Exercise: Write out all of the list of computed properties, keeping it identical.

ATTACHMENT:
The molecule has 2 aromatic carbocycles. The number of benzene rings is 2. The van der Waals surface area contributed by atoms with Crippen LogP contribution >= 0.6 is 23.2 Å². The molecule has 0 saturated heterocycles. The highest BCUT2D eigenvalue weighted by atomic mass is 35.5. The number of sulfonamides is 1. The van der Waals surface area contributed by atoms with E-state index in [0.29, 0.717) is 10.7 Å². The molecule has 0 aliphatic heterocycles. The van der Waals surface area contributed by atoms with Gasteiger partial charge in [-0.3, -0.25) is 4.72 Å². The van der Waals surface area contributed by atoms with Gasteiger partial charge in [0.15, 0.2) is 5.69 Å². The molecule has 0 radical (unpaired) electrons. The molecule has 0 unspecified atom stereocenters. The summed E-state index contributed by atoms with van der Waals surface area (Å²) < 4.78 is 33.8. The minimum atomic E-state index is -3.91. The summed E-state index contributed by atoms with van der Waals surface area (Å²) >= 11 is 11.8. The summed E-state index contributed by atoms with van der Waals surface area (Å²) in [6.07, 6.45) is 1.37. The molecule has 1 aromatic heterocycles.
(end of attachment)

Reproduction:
The molecule has 2 aromatic carbocycles. The number of benzene rings is 2. The van der Waals surface area contributed by atoms with Crippen LogP contribution >= 0.6 is 23.2 Å². The molecule has 0 saturated heterocycles. The highest BCUT2D eigenvalue weighted by atomic mass is 35.5. The number of sulfonamides is 1. The van der Waals surface area contributed by atoms with E-state index in [0.29, 0.717) is 10.7 Å². The molecule has 0 aliphatic heterocycles. The van der Waals surface area contributed by atoms with Gasteiger partial charge in [-0.3, -0.25) is 4.72 Å². The van der Waals surface area contributed by atoms with Gasteiger partial charge in [0.15, 0.2) is 5.69 Å². The molecule has 0 radical (unpaired) electrons. The molecule has 0 unspecified atom stereocenters. The summed E-state index contributed by atoms with van der Waals surface area (Å²) < 4.78 is 33.8. The minimum atomic E-state index is -3.91. The summed E-state index contributed by atoms with van der Waals surface area (Å²) >= 11 is 11.8. The summed E-state index contributed by atoms with van der Waals surface area (Å²) in [6.07, 6.45) is 1.37. The molecule has 1 aromatic heterocycles.